#insight | Art World





Artist of the week



#MACFOCUS is the new column of the Milano Art Community offering insights on the most interesting contemporary art galleries, foundations, and nonprofit spaces in Milan and on the work of their artists.


This column is inaugurated by Roni Horn, an American artist who for the past forty years has been exploring the changing nature of art through sculpture, works on paper, photography and books. She is the second protagonist of the program of Aedicula Raffaella Cortese, the space recently opened by the gallery owner in Albisola Superiore.


Right here, a stone's throw from the Ligurian sea and the Sansobbia stream, at 6 pm each evening a light turns on and passerby are invited to stop and listen to Saying Water: a story by Roni Horn around to suggestions and reflections on water.




Saying Water belongs to a body of work which, in its entirety, constitutes a true ode to water, an intense and personal investigation through its many contents, meanings, and metaphors. As a complex, changeable element on which life depends, water determines the weather conditions in which we live, it is the substance that makes up the majority of our body and, at the same time, has a fundamental impact on identity and imagination. As the artist writes, “We cannot talk about water without talking about ourselves”


Roni Horn began collecting the reflections on water we hear in Saying Water in the 1990s. They are phrases conceived by the artist herself or quotations of various kinds – for example, from the poems of Emily Dickinson, from a novel by William Faulkner, from a film by Michelangelo Antonioni, and from the songs of Aretha Franklin. We also find them in another fundamental, earlier work, the suite of fifteen photographs Still Water (The River Thames, for Example) (1997-1999).



Each image depicts a small portion of the surface of the Thames, all characterized by different colors and light, by the water’s particular ripples. As we get closer, we enter a second, deeper level and recognize a series of small numbers on the surface of the river. In each print, the numerical characters direct our gaze towards the lower margin, which is populated by a number of footnotes.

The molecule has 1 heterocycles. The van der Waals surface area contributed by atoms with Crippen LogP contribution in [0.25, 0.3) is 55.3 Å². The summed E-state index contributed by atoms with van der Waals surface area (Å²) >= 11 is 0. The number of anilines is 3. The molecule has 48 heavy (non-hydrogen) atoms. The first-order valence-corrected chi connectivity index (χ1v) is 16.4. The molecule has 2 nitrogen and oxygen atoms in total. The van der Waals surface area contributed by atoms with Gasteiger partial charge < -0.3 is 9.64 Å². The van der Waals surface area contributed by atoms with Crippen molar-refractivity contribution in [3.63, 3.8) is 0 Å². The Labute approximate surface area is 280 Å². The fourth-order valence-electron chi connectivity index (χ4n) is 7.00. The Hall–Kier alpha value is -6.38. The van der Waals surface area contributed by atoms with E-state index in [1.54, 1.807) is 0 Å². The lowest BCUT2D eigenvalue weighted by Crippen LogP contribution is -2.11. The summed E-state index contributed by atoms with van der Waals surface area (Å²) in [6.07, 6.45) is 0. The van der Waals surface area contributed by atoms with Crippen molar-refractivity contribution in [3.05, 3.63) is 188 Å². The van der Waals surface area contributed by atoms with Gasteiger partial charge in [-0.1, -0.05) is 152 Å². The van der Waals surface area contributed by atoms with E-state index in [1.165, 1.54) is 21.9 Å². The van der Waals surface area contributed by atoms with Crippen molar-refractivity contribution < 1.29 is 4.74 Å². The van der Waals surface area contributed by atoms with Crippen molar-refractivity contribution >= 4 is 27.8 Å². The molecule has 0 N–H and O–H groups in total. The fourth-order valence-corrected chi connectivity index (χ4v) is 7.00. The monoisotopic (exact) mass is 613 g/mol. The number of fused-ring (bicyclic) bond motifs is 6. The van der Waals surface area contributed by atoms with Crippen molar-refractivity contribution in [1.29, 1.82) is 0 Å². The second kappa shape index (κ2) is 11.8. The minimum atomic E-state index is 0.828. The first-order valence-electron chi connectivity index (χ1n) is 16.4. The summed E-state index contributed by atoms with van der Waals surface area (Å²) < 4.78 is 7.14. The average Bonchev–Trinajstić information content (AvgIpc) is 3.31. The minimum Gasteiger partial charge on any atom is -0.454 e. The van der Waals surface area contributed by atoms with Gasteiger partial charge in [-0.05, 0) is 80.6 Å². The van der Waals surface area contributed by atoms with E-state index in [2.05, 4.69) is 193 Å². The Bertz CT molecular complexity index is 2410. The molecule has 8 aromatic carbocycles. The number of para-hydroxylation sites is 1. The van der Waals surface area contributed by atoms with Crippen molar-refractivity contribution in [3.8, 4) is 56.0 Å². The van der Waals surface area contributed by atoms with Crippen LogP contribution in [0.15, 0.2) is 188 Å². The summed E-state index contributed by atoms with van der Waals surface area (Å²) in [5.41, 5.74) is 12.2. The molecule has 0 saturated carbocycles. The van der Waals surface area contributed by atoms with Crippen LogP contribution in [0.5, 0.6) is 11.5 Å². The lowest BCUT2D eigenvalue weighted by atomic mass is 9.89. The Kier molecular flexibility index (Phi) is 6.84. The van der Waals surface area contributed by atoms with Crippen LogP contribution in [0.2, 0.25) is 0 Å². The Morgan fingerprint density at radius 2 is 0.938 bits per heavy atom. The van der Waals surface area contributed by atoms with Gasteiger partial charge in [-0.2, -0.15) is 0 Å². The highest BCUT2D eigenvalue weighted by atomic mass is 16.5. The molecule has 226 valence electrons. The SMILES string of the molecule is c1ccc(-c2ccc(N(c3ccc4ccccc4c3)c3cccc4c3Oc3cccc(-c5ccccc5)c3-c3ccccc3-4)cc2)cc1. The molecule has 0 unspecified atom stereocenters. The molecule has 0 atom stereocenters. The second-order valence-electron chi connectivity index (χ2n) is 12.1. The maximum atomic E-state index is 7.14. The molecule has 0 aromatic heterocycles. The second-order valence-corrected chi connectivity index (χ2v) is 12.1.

Roni Horn has had solo exhibitions in the following museums: Pola Museum of Art, Hakone, Japan (2021), Château La Coste, Aix-en-Provence, France (2021); The Drawing Institute at the Menil Collection (2019); Nasher Sculpture Center, Dallas (2017); Glenstone, Potomac, United States (2017); Fondation Beyeler, Riehen / Basel, Switzerland (2016); Fundacio Joan Miro, Barcelona (2014); FLAG Art Foundation, New York (2011); Center of Contemporary Art Ujazdowski Castle, Warsaw (2010); Whitney Museum of American Art, New York (2009); Rencontres d’Arles festival, Arles, France (2009); Tate Modern, London (2009); Tate Modern, London and Collection Lambert, Avignon (2008); Museion, Bolzano (2005), Art Institute of Chicago, Chicago (2004); Center Georges Pompidou, Paris (2003); Dia Center for the Arts, New York, and Museu Serralves, Porto (2001); Whitney Museum of American Art, New York; Kunsthalle Basel, Basel (1995). Group shows include: Whitney Biennial (1991, 2004); Documenta (1992); and the Venice Biennale (1997), among many others.


In 2004 she was a guest of Columbia University. In November 2009, the Whitney Museum of American Art inaugurated a survey exhibition on Horn’s work, entitled: “Roni Horn aka Roni Horn”; the exhibition has traveled to the Institute of Contemporary Art in Boston (2010), the Tate Modern, London (25 February - 25 May 2009), and the Collection Lambertad Avignon (21 June - 4 October 2009).





For more info Aedicula Raffaella Cortese